Jacqueline: I am inspired by some of the work that’s happening at the local level connecting various social justice issues with environmental issues. The NAACP [along with groups Positive Impact and GRID Alternatives] worked with the Department of Corrections to do training in solar installation for folks while they were incarcerated. That resulted in people having skills to be placed in jobs as they came out of incarceration.

Leslie: There are so many communities [where issues] just keep piling on like Cancer Alley or Houston Ship Channel or down on the border. It’s all globalized. The impacts are very severe and then climate disruption is the threat multiplier, exacerbates all inequalities. What’s annoying with the mainstream environmental groups is that they have the privilege of not worrying about these other things because they’ve already got their good housing, they’ve already got good representation, they already got their good jobs.

Mary: I think that part of the problem with the environmental movement is it thinks of itself as a silo [from other movements]. I think of it as different heads of the same dragon. We need to build a more inclusive [environmental] movement that allows black people to bring their whole selves to the movement. So if I’m going to join the environmental movement, I need to be able to talk about Black Lives Matter. I need to be able to talk about reproductive rights. We need to be able to talk about all these other things that come to the forefront for me as a whole human being.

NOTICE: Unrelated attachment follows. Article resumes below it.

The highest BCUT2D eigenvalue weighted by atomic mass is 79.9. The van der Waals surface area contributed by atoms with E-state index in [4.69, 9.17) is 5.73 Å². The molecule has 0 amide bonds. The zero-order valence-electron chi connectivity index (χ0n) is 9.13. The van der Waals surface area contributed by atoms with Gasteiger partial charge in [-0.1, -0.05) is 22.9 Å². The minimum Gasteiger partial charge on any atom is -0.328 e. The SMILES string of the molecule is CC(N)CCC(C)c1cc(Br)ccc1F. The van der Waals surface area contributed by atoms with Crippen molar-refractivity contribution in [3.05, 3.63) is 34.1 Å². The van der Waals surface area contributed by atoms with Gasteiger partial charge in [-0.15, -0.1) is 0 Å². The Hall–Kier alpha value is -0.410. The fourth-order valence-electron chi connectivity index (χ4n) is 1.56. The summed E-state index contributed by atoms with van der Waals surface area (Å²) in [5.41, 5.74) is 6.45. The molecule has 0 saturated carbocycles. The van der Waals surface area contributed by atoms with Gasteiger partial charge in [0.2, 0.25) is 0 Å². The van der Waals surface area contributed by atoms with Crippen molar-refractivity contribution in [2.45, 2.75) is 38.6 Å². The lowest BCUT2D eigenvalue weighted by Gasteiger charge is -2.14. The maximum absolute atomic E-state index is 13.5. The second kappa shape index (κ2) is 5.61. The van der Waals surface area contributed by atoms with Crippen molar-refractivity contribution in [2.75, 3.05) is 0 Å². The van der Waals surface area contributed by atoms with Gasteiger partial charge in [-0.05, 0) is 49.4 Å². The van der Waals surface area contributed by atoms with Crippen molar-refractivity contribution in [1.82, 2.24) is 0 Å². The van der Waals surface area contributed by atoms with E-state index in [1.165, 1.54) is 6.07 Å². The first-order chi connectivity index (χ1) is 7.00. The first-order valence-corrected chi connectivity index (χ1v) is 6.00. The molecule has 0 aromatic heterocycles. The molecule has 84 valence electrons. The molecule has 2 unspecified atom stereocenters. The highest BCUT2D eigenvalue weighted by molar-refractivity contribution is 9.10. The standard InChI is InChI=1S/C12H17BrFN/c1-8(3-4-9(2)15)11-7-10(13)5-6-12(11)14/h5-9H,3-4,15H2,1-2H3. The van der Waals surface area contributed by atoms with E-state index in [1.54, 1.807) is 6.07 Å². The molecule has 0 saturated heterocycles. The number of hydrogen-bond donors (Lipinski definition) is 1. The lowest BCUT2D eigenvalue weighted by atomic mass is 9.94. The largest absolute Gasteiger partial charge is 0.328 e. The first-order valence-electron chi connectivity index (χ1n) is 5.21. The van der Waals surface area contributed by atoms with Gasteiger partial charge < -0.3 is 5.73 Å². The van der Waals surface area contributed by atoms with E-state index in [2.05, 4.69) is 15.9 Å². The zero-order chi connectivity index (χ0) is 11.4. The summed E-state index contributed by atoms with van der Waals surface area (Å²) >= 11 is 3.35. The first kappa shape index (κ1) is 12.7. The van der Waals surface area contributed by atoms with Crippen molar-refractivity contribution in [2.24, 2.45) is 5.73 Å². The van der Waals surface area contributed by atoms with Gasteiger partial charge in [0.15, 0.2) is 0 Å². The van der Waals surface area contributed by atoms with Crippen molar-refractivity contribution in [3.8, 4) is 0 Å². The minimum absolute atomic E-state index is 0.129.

Adrienne: One of the big problems that I see is funding. There’s very little to no money going to groups that are trying to protect vulnerable communities.

Grist: Mary, your article “Sorry, Y’all, but Climate Change Ain’t the First Existential Threat” really stuck with us. Can you say more about why you wrote this article now?

Mary: I was reading Martin Luther King and I saw like all of these parallels because I now see the world through climate-colored glasses. To me, the parallels are blinding.

Jacqueline: This is all part of the same dispossession, displacement, exploitation pattern that is happening with black and brown peoples, indigenous peoples, and the earth itself. I think making all those ties [in the article] was brilliant. We really do need to continue to hammer home that racism [as well as] the exploitation of the earth [are] part and parcel of the same dominating forces.

Mary: I’m also encouraged by the youth activists, the strikers all over the world, as well as the women of color in Congress right now because they are not taking any prisoners on their way to get climate action. I love it.

Leslie: We have to find balance and we have to take care of ourselves for the long haul. I’m optimistic about all these great young people who are gonna take us to the Promised Land. We got you to the mountaintop, you all got to take us to the Promised Land, speaking of Martin Luther King Jr.

Adrienne: I do have hope that, well, I didn’t think they were gonna take us all the way to the Promised Land but I’m glad that there are fresh voices and they are being heard. Unless things change (and I hope they do) — they’re going to be in this fight for a long time even after the older among us are gone.